Norway – Absolute Independence after 1905

By | December 17, 2021

The dissolution of the Union, recognized as necessary, had been accomplished with the support of all the political parties: however there was disagreement in the choice between the monarchy or the republic. The right and most of the left declared themselves in favor of the monarchy. The collaboration between these groups continued for a few more years, even after 1905; but soon new contrasts arose. After the consolidation of the left (1907-08) the more moderate elements broke away, reuniting in their own party, the liberal left (1909), which remained in close collaboration with the right until 1927. The extreme left is now made up of the party Norwegian worker who from 1905 onwards grew to the point of becoming the strongest political party in the country. A communist party adhering to the third international had representatives in the Storting from 1923 to 1930, but lost them in the elections of 1933. The peasants’ party formed in 1920 instead became the fourth major political party. In 1910-12 the united liberal right and left had the majority of the Storting. In 1913-18 the. the left occasionally had a strong majority, but subsequently no single party had half the seats for itself, so that the government always had to seek support from one or more other parties for the resolution of some particular issue. Attempts to form a party union government (1919-26) were unsuccessful.¬†For Norway government and politics, please check

The left held power longer after 1912, with brief interruptions of right-wing ministries (1920-21, 1923-24, 1926-27) and a ministry of peasants (1931-33); but these too had to follow the policy established by the radical majority of the Storting on the whole. A workers’ party government (January 1928) was quickly overthrown. Under the left ministries of Gunnar Knudsen and Johan Ludvig Mowinckel, the Storting introduced a series of moderate radical social and economic reforms. With the rigorous legislation of concessions, an attempt was made to prevent foreign companies with large capital from exploiting the Norwegian natural riches, waterfalls, mines, forests. With the prohibition of the import and sale of alcoholic drinks (later abolished), an attempt was made to impose a regime of sobriety. Insurance against sickness, accidents, disability and unemployment has been established. Economic development was very intense after 1905, especially enormous during the World War. Large industries had a huge increase (production of nitrogen, aluminum, cellulose, paper, etc.); the commercial fleet grew and modernized; the freight rates collected after the war exceeded 1500 million crowns. This huge and rapid industrial progress turned large masses of workers away from agriculture and hastened the radicalism of the lower class to a far greater extent than in the other Nordic countries. In the prosperous years during and immediately after the World War, the workers, with the help of their strong trade union organizations, managed to raise wages and decrease working hours, significantly improving the standard of living. When prosperity stopped in 1921, the defense of the advantages already obtained led to extensive workers’ conflicts. The latest economic crisis, which began in autumn 1929, also hit Norway, but less severely than the large industrial countries, as the Norwegian economy is very diverse and needs relatively small. The financial position of the municipalities is however very difficult due to the debts incurred during the inflation, and due to the lack of taxable assets, although the taxes are very high.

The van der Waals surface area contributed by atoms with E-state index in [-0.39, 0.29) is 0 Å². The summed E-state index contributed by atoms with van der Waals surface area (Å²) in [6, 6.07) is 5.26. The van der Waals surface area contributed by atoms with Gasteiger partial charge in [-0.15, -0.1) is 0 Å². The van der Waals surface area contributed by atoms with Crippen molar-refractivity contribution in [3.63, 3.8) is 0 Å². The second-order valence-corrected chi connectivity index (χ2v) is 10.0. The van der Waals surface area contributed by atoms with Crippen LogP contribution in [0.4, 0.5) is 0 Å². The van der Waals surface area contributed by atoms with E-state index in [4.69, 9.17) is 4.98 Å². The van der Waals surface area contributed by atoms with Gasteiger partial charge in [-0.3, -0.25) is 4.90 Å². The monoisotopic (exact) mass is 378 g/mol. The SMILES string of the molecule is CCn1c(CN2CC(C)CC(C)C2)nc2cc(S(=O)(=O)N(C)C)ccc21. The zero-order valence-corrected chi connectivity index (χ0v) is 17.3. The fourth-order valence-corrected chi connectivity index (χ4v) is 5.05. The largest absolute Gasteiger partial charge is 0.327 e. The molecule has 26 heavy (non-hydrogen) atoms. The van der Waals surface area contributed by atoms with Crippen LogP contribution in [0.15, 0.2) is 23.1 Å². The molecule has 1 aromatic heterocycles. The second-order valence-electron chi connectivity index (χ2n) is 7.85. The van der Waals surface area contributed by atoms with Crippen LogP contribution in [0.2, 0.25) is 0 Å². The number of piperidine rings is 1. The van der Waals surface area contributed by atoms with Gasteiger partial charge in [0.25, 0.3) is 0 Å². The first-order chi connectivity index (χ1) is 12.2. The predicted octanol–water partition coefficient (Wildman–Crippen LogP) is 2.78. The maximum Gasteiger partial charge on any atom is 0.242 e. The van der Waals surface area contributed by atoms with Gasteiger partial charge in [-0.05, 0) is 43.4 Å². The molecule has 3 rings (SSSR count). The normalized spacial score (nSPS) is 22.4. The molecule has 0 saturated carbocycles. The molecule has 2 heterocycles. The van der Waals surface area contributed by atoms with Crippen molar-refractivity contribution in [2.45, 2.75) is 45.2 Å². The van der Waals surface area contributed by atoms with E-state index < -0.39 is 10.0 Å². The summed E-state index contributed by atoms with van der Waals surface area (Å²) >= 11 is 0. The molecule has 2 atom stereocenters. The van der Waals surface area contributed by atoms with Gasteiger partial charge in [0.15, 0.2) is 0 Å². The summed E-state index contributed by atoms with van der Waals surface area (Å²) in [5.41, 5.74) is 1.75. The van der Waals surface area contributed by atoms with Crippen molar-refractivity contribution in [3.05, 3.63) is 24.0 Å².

After 1905 the young nation followed a prudent foreign policy. In agreement with Sweden and Denmark, Norway stayed out of the world war; however, it was damaged in many ways, especially from 1917 onwards, due to the submarine warfare. During a couple of years she also suffered from supply difficulties, and was forced to undergo rigorous rationing of fuels and edibles. In 1925 Svalbard, where Norway had strong mining interests, were united with Norway, as well as the island of the Bears, in 1928 the island of Bouvet, and the island of Peter I in the Southern Ocean (base of the Norwegian interests in whale fishing in that region) and Jan Mayen in 1929. The growing Norwegian activity in the Ocean led to the Norwegian occupation of part of eastern Greenland, resulting in Denmark’s appeal to the court in The Hague. With the 1933 ruling, the Norwegian occupation was not recognized

In the autumn 1933 Storting elections, the workers ‘party had 69 representatives, the right 30, the left 24, the farmers’ party 23, and four other small parties 4 representatives in all. The current ministry (November 1934) comes from the left party: Prime Minister JL Mowinckel.

Norway - Absolute Independence after 1905